NEWCASTLE will get a light rail link to its coastline, with the state government narrowing route options down to two which would both end at Pacific Park in the city’s east, a short walk from Newcastle beach.
VISION: A map showing the two options for the light rail route in Newcastle and an artist’s impression, from 2010, of a new Wickham interchange. Interchange artwork: AECOM
Light rail would run down either Hunter Street and through the mall or along the existing rail corridor and then Scott Street, under plans to be unveiled today and opened for consultation early in the new year.
But the government is sticking with Wickham as its preferred interchange location despite looking at sites at Hamilton and Broadmeadow.
It has decided that a new interchange further west would not provide as significant a boost to development activity and investment in the city.
Transport Minister Gladys Berejiklian said the government had carried out a ‘‘rigorous assessment of a range of options’’ for the interchange that showed Wickham was best to deliver ‘‘urban renewal outcomes for Newcastle’’.
All transport services would be located within a one-level interchange at Wickham, where there were more than 11hectares of undeveloped land within 400metres and where the government was proposing a new central business district would be established.
Light rail services would run at least every 10 minutes.
‘‘An interchange at Wickham will offer customers convenient public transport with direct access from trains on the Hunter and Central Coast lines,’’ Ms Berejiklian said.
Other options explored included a combined Wickham and Hamilton East proposal, under which Sydney and Central Coast trains would terminate at Hamilton and Hunter line services would end at Wickham.
But that was ruled out because it would duplicate heavy rail and light rail services to Hamilton.
And though a study done for the previous Labor government indicated a Wickham interchange could force the closure of the Beaumont Street level crossing, the latest plan hopes to keep the Hamilton crossing open.
‘‘It is our intention at this stage that the Beaumont Street crossing would remain open and we are considering options that would minimise train movements across it, due to the potential location of stabling facilities,’’ a Transport for NSW spokesman said.
‘‘More detail will be released during consultation in the new year.’’
The government is now considering up to 11 new pedestrian or road connections across the current rail corridor to open links between the Hunter Street strip and the harbour foreshore.
Possible pedestrian links include between Hunter Health and Hunter TAFE, west of Civic Station, Wolfe Street, Market Street and Bolton Street.
New road crossings could be built at Bellevue Street, Steel Street, Worth Place, Darby Street, Argyle Street, Perkins Street and Newcomen Street.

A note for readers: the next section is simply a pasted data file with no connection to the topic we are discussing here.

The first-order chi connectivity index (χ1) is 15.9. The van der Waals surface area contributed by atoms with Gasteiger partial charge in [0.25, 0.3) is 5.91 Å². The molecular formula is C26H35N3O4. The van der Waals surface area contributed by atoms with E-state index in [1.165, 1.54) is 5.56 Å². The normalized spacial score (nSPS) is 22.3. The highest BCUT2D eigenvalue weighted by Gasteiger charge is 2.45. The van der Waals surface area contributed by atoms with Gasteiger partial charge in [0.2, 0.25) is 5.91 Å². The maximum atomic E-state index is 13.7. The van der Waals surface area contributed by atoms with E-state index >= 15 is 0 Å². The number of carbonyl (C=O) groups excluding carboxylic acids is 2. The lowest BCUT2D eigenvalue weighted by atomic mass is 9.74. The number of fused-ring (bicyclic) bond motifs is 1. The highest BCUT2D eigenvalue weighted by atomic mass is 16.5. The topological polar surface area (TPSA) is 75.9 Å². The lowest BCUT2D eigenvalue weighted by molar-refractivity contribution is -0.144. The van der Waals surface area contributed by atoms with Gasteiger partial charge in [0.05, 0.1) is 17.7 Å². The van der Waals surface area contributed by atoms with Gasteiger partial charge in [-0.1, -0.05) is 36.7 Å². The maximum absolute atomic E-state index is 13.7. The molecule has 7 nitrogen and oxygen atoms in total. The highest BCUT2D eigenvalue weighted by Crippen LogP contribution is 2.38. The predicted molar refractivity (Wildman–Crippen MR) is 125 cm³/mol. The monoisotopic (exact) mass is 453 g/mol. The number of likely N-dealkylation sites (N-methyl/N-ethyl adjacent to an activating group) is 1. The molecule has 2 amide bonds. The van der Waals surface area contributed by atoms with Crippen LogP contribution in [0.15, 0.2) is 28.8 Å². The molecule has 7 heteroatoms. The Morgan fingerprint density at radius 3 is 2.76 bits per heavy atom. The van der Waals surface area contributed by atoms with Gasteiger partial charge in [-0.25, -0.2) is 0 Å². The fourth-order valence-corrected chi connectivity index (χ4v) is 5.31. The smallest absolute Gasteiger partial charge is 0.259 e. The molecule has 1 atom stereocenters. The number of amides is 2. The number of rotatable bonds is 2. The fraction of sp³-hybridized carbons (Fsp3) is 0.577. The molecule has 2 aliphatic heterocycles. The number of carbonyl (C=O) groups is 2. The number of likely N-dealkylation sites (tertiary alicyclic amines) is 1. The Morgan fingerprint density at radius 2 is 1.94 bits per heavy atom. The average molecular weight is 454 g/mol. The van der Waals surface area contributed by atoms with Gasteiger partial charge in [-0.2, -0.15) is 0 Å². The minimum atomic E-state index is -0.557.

Planning Minister Brad Hazzard said the light rail would connect the city to its beloved beaches and activity hotspots, including Honeysuckle and Hunter Street.
Newcastle MP Tim Owen said the link would address concerns about transport access being reduced for people going to the beach.
‘‘It’s a very pleasing outcome and it’s something I’ve pushed hard for,’’ he said.
‘‘This takes the link closer [to the beach] than the heavy rail.’’
The public will be consulted about its preferred light rail route, but not on the interchange site.
There is still no date for when work to remove the heavy rail infrastructure will begin, as the government heads into the last full year of its term before the March 2015 election and as Treasurer Mike Baird negotiates the lease of the Port of Newcastle.
It has declined to provide the latest cost estimates for the project.
It would need to acquire property at Wickham for the interchange.
A year ago, it put $120million on the table to remove the heavy rail and build an interchange, and has since promised to spend $340million of the port proceeds to install light rail.
Much of the detail for the changes is still being considered.
The government denied it was dragging its feet until the port lease was completed.
‘‘Detailed costings for each light rail route option and the interchange are being finalised as part of ongoing detailed design,’’ a Transport for NSW spokeswoman said, in response to questions put to Ms Berejiklian’s office.
‘‘As with any project of this scale, the government needs to do the detailed work to determine what the costs and timeline will be.
‘‘We are getting on with the job, and have engaged international consulting firm URS to provide detailed advice on the engineering design, including operational requirements and a new stabling and maintenance centre.’’
Mr Owen said the government wanted work on the ground to start ‘‘well before the election’’.
‘‘It will happen, it is coming, this is the last phase that we need to get right,’’ he said.
The GPT Group and Urbangrowth NSW are expected to soon outline designs for their city redevelopment, after the government took a two-third stake in GPT’s Hunter Street Mall property holdings last year.